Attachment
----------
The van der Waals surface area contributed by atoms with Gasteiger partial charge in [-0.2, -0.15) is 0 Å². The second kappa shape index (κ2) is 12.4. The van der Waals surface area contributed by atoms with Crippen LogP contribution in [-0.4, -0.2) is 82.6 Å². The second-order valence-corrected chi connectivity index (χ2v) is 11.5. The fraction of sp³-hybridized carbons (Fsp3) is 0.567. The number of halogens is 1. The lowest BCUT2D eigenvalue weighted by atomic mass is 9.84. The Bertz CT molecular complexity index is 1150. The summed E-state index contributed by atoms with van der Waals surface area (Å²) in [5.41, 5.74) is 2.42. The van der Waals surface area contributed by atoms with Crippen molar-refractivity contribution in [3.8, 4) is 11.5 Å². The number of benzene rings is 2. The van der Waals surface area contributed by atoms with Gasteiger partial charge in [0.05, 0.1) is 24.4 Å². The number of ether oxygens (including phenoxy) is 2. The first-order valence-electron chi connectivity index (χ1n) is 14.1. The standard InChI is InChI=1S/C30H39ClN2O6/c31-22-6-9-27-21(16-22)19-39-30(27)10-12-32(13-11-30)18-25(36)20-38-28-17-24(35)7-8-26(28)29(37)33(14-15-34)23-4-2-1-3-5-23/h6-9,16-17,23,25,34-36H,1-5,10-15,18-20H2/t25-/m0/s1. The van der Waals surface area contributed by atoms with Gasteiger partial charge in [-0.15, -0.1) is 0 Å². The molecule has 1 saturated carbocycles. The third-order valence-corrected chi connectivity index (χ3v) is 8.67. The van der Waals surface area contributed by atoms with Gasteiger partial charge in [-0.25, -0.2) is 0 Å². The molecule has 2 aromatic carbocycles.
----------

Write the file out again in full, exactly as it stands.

The van der Waals surface area contributed by atoms with Gasteiger partial charge in [-0.2, -0.15) is 0 Å². The second kappa shape index (κ2) is 12.4. The van der Waals surface area contributed by atoms with Crippen LogP contribution in [-0.4, -0.2) is 82.6 Å². The second-order valence-corrected chi connectivity index (χ2v) is 11.5. The fraction of sp³-hybridized carbons (Fsp3) is 0.567. The number of halogens is 1. The lowest BCUT2D eigenvalue weighted by atomic mass is 9.84. The Bertz CT molecular complexity index is 1150. The summed E-state index contributed by atoms with van der Waals surface area (Å²) in [5.41, 5.74) is 2.42. The van der Waals surface area contributed by atoms with Crippen molar-refractivity contribution in [3.8, 4) is 11.5 Å². The number of benzene rings is 2. The van der Waals surface area contributed by atoms with Gasteiger partial charge in [0.05, 0.1) is 24.4 Å². The number of ether oxygens (including phenoxy) is 2. The first-order valence-electron chi connectivity index (χ1n) is 14.1. The standard InChI is InChI=1S/C30H39ClN2O6/c31-22-6-9-27-21(16-22)19-39-30(27)10-12-32(13-11-30)18-25(36)20-38-28-17-24(35)7-8-26(28)29(37)33(14-15-34)23-4-2-1-3-5-23/h6-9,16-17,23,25,34-36H,1-5,10-15,18-20H2/t25-/m0/s1. The van der Waals surface area contributed by atoms with Gasteiger partial charge in [-0.15, -0.1) is 0 Å². The molecule has 1 saturated carbocycles. The third-order valence-corrected chi connectivity index (χ3v) is 8.67. The van der Waals surface area contributed by atoms with Gasteiger partial charge in [-0.25, -0.2) is 0 Å². The molecule has 2 aromatic carbocycles.